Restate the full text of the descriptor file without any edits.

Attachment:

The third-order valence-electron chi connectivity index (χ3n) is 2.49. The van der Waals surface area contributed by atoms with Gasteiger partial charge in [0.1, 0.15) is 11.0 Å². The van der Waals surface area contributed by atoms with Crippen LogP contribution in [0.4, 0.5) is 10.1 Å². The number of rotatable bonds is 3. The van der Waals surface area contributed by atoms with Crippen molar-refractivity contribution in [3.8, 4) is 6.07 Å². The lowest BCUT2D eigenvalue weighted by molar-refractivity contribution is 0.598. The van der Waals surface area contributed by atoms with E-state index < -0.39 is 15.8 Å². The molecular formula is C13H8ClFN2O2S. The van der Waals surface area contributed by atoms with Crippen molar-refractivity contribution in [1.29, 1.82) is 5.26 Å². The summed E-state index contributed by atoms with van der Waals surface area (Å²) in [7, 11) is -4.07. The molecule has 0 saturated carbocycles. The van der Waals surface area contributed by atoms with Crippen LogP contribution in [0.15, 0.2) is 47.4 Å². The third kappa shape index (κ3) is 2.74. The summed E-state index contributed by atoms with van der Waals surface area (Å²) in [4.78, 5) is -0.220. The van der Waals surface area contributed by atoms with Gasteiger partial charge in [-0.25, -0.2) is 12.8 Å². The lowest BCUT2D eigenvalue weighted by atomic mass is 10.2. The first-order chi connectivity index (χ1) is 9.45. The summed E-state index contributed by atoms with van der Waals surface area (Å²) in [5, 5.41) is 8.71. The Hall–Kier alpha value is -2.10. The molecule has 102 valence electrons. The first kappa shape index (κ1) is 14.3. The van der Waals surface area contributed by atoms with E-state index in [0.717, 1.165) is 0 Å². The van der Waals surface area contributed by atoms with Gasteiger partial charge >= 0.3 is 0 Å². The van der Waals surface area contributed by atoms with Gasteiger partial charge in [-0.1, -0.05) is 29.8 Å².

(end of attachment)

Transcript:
The third-order valence-electron chi connectivity index (χ3n) is 2.49. The van der Waals surface area contributed by atoms with Gasteiger partial charge in [0.1, 0.15) is 11.0 Å². The van der Waals surface area contributed by atoms with Crippen LogP contribution in [0.4, 0.5) is 10.1 Å². The number of rotatable bonds is 3. The van der Waals surface area contributed by atoms with Crippen molar-refractivity contribution in [3.8, 4) is 6.07 Å². The lowest BCUT2D eigenvalue weighted by molar-refractivity contribution is 0.598. The van der Waals surface area contributed by atoms with E-state index < -0.39 is 15.8 Å². The molecular formula is C13H8ClFN2O2S. The van der Waals surface area contributed by atoms with Crippen molar-refractivity contribution in [1.29, 1.82) is 5.26 Å². The summed E-state index contributed by atoms with van der Waals surface area (Å²) in [7, 11) is -4.07. The molecule has 0 saturated carbocycles. The van der Waals surface area contributed by atoms with Crippen LogP contribution in [0.15, 0.2) is 47.4 Å². The third kappa shape index (κ3) is 2.74. The summed E-state index contributed by atoms with van der Waals surface area (Å²) in [4.78, 5) is -0.220. The van der Waals surface area contributed by atoms with Gasteiger partial charge in [-0.25, -0.2) is 12.8 Å². The lowest BCUT2D eigenvalue weighted by atomic mass is 10.2. The first-order chi connectivity index (χ1) is 9.45. The summed E-state index contributed by atoms with van der Waals surface area (Å²) in [5, 5.41) is 8.71. The Hall–Kier alpha value is -2.10. The molecule has 102 valence electrons. The first kappa shape index (κ1) is 14.3. The van der Waals surface area contributed by atoms with E-state index in [0.717, 1.165) is 0 Å². The van der Waals surface area contributed by atoms with Gasteiger partial charge >= 0.3 is 0 Å². The van der Waals surface area contributed by atoms with Gasteiger partial charge in [-0.1, -0.05) is 29.8 Å².